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Least Tern

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Least Terns are coastal birds that feed on small fish by diving into the water or skimming the surface. They are the smallest terns and distinguished during breeding season by a tapered yellow bill with a black tip. Unlike the larger Forster’s Tern, their foreheads are white just under a black cap.

Least Tern
• Length: 9 inches
• Wingspan: 20 inches
• Season: Summer
More about Least Terns.
Where they are, and when.

Their long, narrow wings, with a distinctive black leading edge, enable them fly rapidly in sharp swoops with abrupt turns. They are sometimes solitary, sometimes in large flocks and often in the company of other terns.

Courtship feeding is common, in which the male, carrying a small fish in his bill, flies above the nest in an elaborate aerial dance with his prospective partner. When they land, he offers her the fish.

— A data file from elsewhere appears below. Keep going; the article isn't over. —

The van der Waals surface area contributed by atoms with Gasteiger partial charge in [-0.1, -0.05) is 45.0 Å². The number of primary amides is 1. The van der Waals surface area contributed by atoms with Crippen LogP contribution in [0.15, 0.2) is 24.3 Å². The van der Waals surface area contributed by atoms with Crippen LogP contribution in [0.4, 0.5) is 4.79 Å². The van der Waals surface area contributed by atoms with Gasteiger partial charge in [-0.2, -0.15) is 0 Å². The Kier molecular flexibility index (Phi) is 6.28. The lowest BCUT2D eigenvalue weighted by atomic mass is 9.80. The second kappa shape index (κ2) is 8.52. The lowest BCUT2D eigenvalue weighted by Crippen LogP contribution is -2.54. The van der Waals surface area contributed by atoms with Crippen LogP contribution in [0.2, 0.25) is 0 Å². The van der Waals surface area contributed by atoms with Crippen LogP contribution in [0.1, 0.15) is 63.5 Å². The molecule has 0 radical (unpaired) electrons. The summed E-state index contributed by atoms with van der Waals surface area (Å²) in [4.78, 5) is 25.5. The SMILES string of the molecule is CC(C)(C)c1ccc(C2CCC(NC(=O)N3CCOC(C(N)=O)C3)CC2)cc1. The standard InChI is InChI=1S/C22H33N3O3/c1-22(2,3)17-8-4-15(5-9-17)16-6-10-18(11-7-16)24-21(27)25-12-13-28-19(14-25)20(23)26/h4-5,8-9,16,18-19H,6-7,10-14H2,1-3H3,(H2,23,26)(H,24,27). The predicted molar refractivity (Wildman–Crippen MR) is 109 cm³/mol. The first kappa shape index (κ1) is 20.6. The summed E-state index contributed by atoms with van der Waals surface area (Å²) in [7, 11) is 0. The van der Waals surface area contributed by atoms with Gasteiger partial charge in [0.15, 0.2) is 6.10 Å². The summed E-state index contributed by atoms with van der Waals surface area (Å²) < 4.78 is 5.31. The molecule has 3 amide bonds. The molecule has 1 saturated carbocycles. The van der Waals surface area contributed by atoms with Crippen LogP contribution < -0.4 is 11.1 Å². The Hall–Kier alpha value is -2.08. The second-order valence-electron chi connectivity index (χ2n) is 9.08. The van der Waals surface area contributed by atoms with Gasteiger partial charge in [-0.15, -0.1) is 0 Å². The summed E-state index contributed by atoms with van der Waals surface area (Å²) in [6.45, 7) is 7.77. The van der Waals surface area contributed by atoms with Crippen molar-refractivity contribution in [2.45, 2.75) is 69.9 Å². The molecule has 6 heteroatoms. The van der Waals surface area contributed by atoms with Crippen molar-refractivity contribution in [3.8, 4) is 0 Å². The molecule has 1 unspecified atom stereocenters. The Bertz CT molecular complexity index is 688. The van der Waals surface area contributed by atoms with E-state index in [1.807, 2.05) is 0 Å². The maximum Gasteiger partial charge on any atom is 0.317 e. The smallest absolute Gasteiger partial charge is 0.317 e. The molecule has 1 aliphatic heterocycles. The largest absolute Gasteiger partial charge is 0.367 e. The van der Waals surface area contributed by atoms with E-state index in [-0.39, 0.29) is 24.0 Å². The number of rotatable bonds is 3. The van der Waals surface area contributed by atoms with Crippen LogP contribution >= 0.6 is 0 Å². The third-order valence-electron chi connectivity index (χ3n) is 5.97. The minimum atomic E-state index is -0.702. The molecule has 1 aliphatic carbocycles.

Least Tern nests are barely a scrape in the sand, typically occupied by two olive color eggs with dark spots. The intrusion of people on the beach is problematic, because when they are frightened from their nests, the Least Tern’s eggs and young become vulnerable to gulls and other birds.

Least Terns are summer visitors to the Gulf Coast and inland rivers and spend their winters in Central and South America.

May 15, 2012

The beach adjacent to the grassy fields on Bolivar Flats turned into a big sandbox for mating Least Terns. The Audubon group roped the area off to give them privacy. Terns cavorted on the hot sand and shuttled back and forth between the dunes and the shallows, hauling small fish in their bills. They were hard to photograph in the air, making sudden and sharp turns and swooping out over the waves.

About Scott Clark

I’m a digital journalist who’s worked as a photographer, reporter, producer and editor. My interest in the natural history of my surroundings reaches back to my early days beachcombing on the Jersey coast, rowing my boat on a quiet lake in Missouri and, more recently, discovering the mountains and backwoods of Montana, where I was born.

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